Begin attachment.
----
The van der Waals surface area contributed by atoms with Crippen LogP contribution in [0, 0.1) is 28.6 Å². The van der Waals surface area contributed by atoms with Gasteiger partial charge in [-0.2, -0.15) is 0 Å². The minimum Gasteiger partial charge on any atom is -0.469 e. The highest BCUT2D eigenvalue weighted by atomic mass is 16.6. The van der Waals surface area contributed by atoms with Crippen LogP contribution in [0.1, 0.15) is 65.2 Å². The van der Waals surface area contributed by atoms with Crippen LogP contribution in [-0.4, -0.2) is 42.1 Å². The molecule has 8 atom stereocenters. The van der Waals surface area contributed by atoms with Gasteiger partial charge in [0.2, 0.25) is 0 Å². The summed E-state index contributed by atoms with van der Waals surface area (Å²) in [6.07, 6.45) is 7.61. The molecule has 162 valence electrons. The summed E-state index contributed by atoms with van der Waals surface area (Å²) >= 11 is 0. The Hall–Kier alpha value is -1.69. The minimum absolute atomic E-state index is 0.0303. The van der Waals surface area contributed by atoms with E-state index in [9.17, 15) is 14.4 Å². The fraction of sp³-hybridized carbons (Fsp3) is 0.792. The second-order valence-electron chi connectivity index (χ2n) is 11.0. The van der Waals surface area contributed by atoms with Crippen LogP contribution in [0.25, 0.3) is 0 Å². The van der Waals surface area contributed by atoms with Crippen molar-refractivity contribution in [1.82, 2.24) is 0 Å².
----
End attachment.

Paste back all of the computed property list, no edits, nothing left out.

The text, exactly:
The van der Waals surface area contributed by atoms with Crippen LogP contribution in [0, 0.1) is 28.6 Å². The van der Waals surface area contributed by atoms with Gasteiger partial charge in [-0.2, -0.15) is 0 Å². The minimum Gasteiger partial charge on any atom is -0.469 e. The highest BCUT2D eigenvalue weighted by atomic mass is 16.6. The van der Waals surface area contributed by atoms with Crippen LogP contribution in [0.1, 0.15) is 65.2 Å². The van der Waals surface area contributed by atoms with Crippen LogP contribution in [-0.4, -0.2) is 42.1 Å². The molecule has 8 atom stereocenters. The van der Waals surface area contributed by atoms with Gasteiger partial charge in [0.2, 0.25) is 0 Å². The summed E-state index contributed by atoms with van der Waals surface area (Å²) in [6.07, 6.45) is 7.61. The molecule has 162 valence electrons. The summed E-state index contributed by atoms with van der Waals surface area (Å²) >= 11 is 0. The Hall–Kier alpha value is -1.69. The minimum absolute atomic E-state index is 0.0303. The van der Waals surface area contributed by atoms with E-state index in [9.17, 15) is 14.4 Å². The fraction of sp³-hybridized carbons (Fsp3) is 0.792. The second-order valence-electron chi connectivity index (χ2n) is 11.0. The van der Waals surface area contributed by atoms with Crippen LogP contribution in [0.25, 0.3) is 0 Å². The van der Waals surface area contributed by atoms with Crippen molar-refractivity contribution in [1.82, 2.24) is 0 Å².